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Updated: 2012-04-18 08:06

By Chitralekha Basu and Sun Li (China Daily)

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Other worldly
Anni Baobei has a big fan base as an online writer. Provided to China Daily

Described as a writer ahead of her time, Anni Baobei reveals rare bits of her personal life and explains the spiritual themes in her prose to Chitralekha Basu and Sun Li.

Earlier this year we were at a posh Chinese diner, with the writer Li Er and a few literary friends. We got talking about Anni Baobei and her magazine Da-Fang (O-Pen). The manageress caught the name and came over to our table, asking if we could get Anni to join us. "I would give you a 50 percent discount, if she did," she said. That is Anni's clout.

Nearly 14 years after she started posting stories of love and longing in Chinese cities, Anni Baobei's fan base continues to grow. From being a youth icon of urban angst, Anni now resonates with a mature audience, who, like her translator Keiko Wong, find comfort in revisiting her works, a decade after they were written.

Anni (Li Jie is her real name, but she is best known by her pen name Anni Baobei) was an instant online sensation in 1998 - at a time when only a few million Chinese had online access and did not usually go on the Web to read a novel. But Anni, who got there early, clicked with a nascent audience, who would soon multiply into several millions - each eager to check out the Anni phenomenon.

"Anni brought freshness to online writing, as opposed to the flamboyant style then in vogue," says her publisher Lu Jinbo. "She often omitted the subject in the sentence and used unconventional punctuation."

She was in her mid-20s then - a little listless and fragile, an artistic individual who had quit a secure job with a national bank against her parents' wishes as she tried to find her feet in Shanghai.

The recurring theme in Anni's stories of a sensitive and lovelorn young woman is, expectedly, seen as projections of the writer's own personality. Her main character is usually a writer, who listens to Paganini, wears sneakers without socks, drops by at Starbucks and gets entangled in agonizingly complicated relationships. Often named Qiao, the vulnerable-romantic protagonists of Anni's fiction were a generic model that a generation of young women, and men - caught up in the unsparing whirl of China's big cities - could identify with. Goodbye Vivian, published in print in 2000, unleashed a wave of pirated editions.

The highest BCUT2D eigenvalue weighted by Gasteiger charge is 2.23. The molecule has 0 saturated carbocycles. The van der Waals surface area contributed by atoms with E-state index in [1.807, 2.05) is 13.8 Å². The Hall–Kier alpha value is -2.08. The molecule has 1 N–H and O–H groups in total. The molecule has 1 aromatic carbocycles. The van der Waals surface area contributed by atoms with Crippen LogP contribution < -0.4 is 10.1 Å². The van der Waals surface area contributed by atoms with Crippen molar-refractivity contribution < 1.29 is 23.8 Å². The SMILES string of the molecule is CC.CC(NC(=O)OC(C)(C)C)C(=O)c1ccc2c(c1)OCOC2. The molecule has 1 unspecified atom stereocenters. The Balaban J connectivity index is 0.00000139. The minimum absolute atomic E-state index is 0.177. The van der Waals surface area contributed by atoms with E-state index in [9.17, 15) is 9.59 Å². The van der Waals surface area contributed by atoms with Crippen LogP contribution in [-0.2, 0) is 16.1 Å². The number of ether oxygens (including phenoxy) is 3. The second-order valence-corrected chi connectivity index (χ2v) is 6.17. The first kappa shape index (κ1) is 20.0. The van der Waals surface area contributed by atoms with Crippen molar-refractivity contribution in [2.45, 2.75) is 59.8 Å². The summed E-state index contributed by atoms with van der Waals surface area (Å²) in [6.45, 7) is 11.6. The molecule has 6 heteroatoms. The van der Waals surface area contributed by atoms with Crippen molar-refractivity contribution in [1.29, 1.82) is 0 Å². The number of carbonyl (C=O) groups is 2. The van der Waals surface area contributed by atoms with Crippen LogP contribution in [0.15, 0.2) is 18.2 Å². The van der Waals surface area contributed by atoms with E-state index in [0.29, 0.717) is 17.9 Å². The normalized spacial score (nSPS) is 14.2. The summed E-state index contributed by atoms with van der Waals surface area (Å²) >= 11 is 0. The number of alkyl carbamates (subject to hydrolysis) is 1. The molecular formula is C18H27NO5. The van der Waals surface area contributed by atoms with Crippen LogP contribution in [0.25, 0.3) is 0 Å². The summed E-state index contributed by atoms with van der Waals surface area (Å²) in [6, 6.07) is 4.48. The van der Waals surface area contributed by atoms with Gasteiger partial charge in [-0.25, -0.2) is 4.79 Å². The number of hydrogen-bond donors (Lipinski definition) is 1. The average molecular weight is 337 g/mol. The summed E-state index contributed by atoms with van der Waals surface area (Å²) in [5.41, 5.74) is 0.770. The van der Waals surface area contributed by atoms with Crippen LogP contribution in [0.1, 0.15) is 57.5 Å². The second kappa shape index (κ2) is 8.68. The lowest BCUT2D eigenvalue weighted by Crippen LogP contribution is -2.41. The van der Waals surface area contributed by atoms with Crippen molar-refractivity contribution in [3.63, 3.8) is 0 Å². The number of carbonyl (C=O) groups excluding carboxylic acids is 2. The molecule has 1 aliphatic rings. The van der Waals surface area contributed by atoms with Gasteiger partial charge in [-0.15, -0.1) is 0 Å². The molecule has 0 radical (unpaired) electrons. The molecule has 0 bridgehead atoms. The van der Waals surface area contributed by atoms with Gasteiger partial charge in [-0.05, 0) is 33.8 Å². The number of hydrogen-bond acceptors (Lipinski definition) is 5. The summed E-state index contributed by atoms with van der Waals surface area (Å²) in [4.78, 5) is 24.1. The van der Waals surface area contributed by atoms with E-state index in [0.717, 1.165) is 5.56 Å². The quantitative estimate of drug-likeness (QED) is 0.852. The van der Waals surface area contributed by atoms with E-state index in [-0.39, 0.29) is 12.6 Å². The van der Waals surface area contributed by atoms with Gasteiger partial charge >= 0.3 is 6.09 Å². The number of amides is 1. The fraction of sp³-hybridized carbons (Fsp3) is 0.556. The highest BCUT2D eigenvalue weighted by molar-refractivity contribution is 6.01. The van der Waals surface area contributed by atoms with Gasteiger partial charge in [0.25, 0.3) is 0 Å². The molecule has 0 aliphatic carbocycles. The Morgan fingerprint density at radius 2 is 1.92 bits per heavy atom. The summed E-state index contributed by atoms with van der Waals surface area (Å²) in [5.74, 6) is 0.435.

But that was then. Today, however, Anni would like to be identified with themes that run deeper than the anxieties of disorientated urban youth - the sort that resulted in an immediate connect with her audience and turned her into a bestseller brand.

She takes her career as a writer far more seriously than when she started posting her fiction, somewhat casually, on the web. Anni is trying to explore lofty philosophical ideas in the Buddhist sutras, read up Chinese and Japanese classical texts, traveled extensively in Japan, India and Europe - all these with a view of becoming a more equipped, accomplished and consistently prolific writer.

At the moment, Anni is readying a collection of essays for release in the last quarter of the year. "It's about my musings on certain themes, like reading, traveling, watching films - all written in the form of a diary. I'd like to believe I've managed to add more depth to my earlier understanding of things in this one," she says.

"Increasingly, I am trying to delve more into human nature," Anni tells us, when we meet her in a cafe in Beijing's cosmopolitan Wangjing area, where she now lives. The characters in her novels have aged with the writer, "although it's still about their struggles with the environment and other things" that make her themes.

And they are getting more spiritual. In one of her earlier novels, Lotus (2006), two strangers who have given up on society, meet by happenstance and take a journey across the inhospitable Tibetan plateau to get in touch with their inner selves.